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Whiteman Lecturer urges Monmouth students to explore AR careers

Barry McNamara
Andrew Heath, who presented the 25th annual Wendell Whiteman Memorial Lecture, is pictured second from left. Also pictured, from left, are Monmouth President Clarence R. Wyatt, Jupiter CEO Roy Whitehead, Ralph Whiteman' 52, Ralph's wife, Martha, and Dick Whiteman '64. Along with their brother, Don '49, the Whitemans started the lecture series in 1992 in memory of their father, a member of Monmouth's Class of 1927.
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MONMOUTH, Ill. – Augmented reality, which once seemed like only a distant vision, has exploded over the last few years to become a burgeoning industry of the present.

That’s what Monmouth College students were told by Andrew Heath, who presented year’s Wendell Whiteman Memorial Lecture on Tuesday morning in Dahl Chapel and Auditorium.

The Whiteman Lecture annually brings prominent leaders of American business and industry to Monmouth. It is named in memory of Wendell Whiteman, an alumnus of the College and long-time executive of Security Savings Bank in Monmouth.

“Augmented reality is exploding, and talent is in great demand,” said Heath, who is vice president of international operations at Jupiter Machine Tool Inc.

Founded about a year ago in nearby Galesburg, Jupiter is breaking ground in the relatively new field of augmented reality. Specializing in cutting metal, the company uses augmented reality to assist customers with real-time instruction guiding physical tasks.

“We can troubleshoot a problem immediately for our customers,” said Heath. “They’re back in business in 10 minutes instead of a week, and that can make tens and hundreds of thousand dollars’ difference to them.”

But Heath explained that augmented reality is not limited to the manufacturing industry.

“Amazon has AR in its mobile app,” he said, citing another example of how the technology is used. “You can click on a piece of furniture and see how it will actually look in your house. That’s a big improvement over simply looking at a two-dimensional image of the furniture in a catalog or on a website.

“Augmented reality is a huge change in human life. It breaks down the barriers between the computer and the real world.”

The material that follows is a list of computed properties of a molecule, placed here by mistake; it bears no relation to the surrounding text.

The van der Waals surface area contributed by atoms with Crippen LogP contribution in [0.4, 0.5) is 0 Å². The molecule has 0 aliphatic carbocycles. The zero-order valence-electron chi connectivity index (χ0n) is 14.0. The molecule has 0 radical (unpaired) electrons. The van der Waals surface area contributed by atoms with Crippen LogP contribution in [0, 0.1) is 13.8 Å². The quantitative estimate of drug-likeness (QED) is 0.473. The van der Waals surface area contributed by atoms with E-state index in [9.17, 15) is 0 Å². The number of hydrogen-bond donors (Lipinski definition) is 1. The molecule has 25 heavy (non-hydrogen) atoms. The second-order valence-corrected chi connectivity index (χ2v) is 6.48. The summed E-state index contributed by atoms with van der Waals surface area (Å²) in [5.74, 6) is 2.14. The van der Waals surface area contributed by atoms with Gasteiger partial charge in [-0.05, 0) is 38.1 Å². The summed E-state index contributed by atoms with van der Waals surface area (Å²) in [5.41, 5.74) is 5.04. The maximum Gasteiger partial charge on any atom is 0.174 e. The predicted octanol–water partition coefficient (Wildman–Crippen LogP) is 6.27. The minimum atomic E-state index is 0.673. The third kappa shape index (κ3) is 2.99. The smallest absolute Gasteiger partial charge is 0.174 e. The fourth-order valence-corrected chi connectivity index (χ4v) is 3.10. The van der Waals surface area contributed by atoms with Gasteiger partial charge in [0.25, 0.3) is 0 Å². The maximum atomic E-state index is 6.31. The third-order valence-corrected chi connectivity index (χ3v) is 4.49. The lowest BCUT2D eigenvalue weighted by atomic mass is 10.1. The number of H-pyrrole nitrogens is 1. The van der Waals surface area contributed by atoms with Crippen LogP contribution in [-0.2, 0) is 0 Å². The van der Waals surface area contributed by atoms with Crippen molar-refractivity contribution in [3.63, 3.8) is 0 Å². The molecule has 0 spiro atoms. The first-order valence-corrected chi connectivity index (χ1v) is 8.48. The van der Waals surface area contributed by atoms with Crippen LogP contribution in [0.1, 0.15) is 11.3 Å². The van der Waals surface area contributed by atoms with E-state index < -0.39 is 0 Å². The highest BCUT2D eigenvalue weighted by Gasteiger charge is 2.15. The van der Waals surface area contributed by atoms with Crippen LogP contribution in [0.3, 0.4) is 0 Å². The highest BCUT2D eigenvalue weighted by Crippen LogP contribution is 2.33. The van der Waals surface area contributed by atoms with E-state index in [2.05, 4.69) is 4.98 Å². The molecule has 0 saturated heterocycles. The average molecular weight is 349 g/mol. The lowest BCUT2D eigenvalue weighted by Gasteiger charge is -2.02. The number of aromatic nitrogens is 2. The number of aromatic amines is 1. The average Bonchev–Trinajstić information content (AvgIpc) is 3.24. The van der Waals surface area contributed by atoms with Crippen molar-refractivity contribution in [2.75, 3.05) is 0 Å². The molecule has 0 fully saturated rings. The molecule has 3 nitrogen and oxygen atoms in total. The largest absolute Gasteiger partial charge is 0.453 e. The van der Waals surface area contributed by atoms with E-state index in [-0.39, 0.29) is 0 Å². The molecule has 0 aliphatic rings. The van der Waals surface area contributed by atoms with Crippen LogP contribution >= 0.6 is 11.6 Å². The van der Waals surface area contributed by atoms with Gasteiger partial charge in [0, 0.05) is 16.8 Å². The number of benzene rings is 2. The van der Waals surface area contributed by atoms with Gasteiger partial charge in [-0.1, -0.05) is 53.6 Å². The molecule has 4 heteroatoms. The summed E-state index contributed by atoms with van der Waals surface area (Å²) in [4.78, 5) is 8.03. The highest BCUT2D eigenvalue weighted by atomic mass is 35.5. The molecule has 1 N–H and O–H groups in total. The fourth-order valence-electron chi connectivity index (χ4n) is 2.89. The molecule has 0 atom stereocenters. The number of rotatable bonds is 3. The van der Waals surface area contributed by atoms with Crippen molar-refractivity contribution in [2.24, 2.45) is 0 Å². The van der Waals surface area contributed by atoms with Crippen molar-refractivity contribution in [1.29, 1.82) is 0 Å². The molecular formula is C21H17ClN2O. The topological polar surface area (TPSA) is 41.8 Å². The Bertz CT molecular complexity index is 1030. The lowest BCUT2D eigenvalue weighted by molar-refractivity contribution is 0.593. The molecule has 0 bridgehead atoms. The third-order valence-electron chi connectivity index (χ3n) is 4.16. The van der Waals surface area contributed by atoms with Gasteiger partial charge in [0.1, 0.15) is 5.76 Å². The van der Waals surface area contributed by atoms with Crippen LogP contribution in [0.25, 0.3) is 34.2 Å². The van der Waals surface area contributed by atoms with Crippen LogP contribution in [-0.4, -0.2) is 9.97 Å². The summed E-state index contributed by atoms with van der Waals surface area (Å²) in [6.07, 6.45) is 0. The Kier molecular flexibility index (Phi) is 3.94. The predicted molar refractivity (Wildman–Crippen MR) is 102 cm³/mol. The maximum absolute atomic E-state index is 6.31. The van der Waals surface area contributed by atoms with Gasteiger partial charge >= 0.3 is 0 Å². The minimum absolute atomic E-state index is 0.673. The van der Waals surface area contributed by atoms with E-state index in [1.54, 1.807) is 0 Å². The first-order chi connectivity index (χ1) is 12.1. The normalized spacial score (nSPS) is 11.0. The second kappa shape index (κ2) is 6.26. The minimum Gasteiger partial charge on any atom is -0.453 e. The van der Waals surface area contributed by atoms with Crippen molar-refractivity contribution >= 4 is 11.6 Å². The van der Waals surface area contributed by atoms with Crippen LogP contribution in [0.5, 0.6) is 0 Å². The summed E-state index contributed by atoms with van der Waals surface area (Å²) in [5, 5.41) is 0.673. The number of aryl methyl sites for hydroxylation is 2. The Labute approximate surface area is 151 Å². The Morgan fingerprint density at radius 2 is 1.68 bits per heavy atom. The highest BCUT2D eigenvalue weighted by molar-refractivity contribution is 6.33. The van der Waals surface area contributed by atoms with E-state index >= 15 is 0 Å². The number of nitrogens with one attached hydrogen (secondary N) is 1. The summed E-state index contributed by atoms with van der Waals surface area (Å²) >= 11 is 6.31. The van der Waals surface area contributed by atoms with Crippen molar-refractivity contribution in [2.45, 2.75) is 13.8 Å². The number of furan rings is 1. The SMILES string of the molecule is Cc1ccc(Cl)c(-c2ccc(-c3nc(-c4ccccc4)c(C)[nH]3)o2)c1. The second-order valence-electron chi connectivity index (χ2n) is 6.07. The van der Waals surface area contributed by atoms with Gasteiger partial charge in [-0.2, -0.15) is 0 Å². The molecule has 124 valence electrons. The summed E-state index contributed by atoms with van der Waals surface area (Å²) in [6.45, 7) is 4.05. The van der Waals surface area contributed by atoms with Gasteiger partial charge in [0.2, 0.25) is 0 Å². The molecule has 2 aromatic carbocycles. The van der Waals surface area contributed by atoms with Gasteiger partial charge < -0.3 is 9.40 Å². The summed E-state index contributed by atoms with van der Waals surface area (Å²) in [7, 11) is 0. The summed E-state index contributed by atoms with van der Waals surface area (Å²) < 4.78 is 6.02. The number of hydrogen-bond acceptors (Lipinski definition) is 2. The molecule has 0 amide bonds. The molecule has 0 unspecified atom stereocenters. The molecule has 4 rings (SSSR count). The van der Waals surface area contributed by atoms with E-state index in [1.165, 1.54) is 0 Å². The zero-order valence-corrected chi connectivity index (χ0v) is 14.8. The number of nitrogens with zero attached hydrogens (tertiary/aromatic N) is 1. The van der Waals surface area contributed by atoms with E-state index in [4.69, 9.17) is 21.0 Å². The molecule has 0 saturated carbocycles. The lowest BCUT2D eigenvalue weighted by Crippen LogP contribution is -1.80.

An opportunity for students

The investment bank Goldman-Sachs correctly predicted three years ago that augmented reality would become a $20 billion industry by 2019. Goldman-Sachs’ projections call for AR to continue to ascend throughout the 2020s. Heath said the technology could develop into a $150 billion industry by 2030.

Heath hopes that area high school and college students will realize the career opportunities available in both areas where Jupiter excels – manufacturing and augmented reality.

“Jupiter works in a $40 billion industry worldwide, but our customers feed all the major industries in the world,” he said, citing automotive assembly ($1.6 trillion), aircraft assembly ($800 billion) and mobile phone assembly ($500 billion). “We have people who can make tools, and we have people who have a need for them. We have a deficit of people in between.”

Heath said that augmented reality offers a lot of career paths for college graduates. He said qualifications to work in AR-related industries include youth, being comfortable with computers, having some coding and graphic design ability, possessing communications skills, and having “a pioneering spirit.”

“Many times, college students lose out in the job market to older workers who have experience,” he said. “But with augmented reality, no one’s done this before. It’s just starting to come onto the scene.”

Why now for augmented reality?

Among the reasons the technology’s time has come is because of better and more widespread broadband connectivity, increased mobile device capability, and the rise of big data.

“Augmented reality promises to impact almost every aspect of life,” he said. “It will demand interdisciplinary skills and a deep understanding of user stories. But it doesn’t demand a huge capital investment to get off the ground.”

Heath said Jupiter finds itself in an exciting position.

“We’re a manufacturing company, but we also have this exciting new technology,” he said. “What we’re doing with augmented reality with our machine tools can be applied to other areas. We want to grow that side of the business.”

During a question-and-answer period that followed the lecture, Heath was joined on stage by Jupiter CEO Roy Whitehead.

“As we come to understand augmented reality technology better, we are beginning to see that there is no limit to the possibilities,” said Heath.

Added Whitehead, “The only limiting factor is your imagination.”